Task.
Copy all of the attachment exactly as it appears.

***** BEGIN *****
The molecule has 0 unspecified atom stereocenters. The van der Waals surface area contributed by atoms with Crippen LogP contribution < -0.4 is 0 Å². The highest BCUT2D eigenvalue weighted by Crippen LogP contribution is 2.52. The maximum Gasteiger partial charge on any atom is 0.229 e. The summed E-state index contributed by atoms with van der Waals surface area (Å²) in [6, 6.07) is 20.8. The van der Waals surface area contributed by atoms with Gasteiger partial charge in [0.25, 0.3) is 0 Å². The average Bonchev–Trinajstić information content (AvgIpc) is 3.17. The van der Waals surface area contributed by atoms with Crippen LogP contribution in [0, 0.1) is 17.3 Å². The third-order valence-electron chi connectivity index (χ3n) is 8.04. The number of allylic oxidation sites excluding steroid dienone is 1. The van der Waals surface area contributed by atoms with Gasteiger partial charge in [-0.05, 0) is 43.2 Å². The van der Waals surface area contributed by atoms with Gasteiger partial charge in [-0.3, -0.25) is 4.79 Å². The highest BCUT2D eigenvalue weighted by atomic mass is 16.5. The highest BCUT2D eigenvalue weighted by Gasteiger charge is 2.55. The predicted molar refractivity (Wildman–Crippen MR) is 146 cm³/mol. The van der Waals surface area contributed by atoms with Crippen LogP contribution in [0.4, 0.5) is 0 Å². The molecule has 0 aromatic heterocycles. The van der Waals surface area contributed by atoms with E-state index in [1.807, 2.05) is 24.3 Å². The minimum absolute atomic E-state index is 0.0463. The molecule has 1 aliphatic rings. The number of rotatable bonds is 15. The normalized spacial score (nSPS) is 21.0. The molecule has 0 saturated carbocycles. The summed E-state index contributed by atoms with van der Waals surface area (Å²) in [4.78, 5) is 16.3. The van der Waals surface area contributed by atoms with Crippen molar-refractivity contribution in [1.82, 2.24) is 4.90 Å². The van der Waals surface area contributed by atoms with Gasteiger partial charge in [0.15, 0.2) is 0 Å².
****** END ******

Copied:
The molecule has 0 unspecified atom stereocenters. The van der Waals surface area contributed by atoms with Crippen LogP contribution < -0.4 is 0 Å². The highest BCUT2D eigenvalue weighted by Crippen LogP contribution is 2.52. The maximum Gasteiger partial charge on any atom is 0.229 e. The summed E-state index contributed by atoms with van der Waals surface area (Å²) in [6, 6.07) is 20.8. The van der Waals surface area contributed by atoms with Gasteiger partial charge in [0.25, 0.3) is 0 Å². The average Bonchev–Trinajstić information content (AvgIpc) is 3.17. The van der Waals surface area contributed by atoms with Crippen LogP contribution in [0, 0.1) is 17.3 Å². The third-order valence-electron chi connectivity index (χ3n) is 8.04. The number of allylic oxidation sites excluding steroid dienone is 1. The van der Waals surface area contributed by atoms with Gasteiger partial charge in [-0.05, 0) is 43.2 Å². The van der Waals surface area contributed by atoms with Gasteiger partial charge in [-0.3, -0.25) is 4.79 Å². The highest BCUT2D eigenvalue weighted by atomic mass is 16.5. The highest BCUT2D eigenvalue weighted by Gasteiger charge is 2.55. The predicted molar refractivity (Wildman–Crippen MR) is 146 cm³/mol. The van der Waals surface area contributed by atoms with Crippen LogP contribution in [0.4, 0.5) is 0 Å². The molecule has 0 aromatic heterocycles. The van der Waals surface area contributed by atoms with E-state index in [1.807, 2.05) is 24.3 Å². The minimum absolute atomic E-state index is 0.0463. The molecule has 1 aliphatic rings. The number of rotatable bonds is 15. The normalized spacial score (nSPS) is 21.0. The molecule has 0 saturated carbocycles. The summed E-state index contributed by atoms with van der Waals surface area (Å²) in [4.78, 5) is 16.3. The van der Waals surface area contributed by atoms with Crippen molar-refractivity contribution in [1.82, 2.24) is 4.90 Å². The van der Waals surface area contributed by atoms with Gasteiger partial charge in [0.15, 0.2) is 0 Å².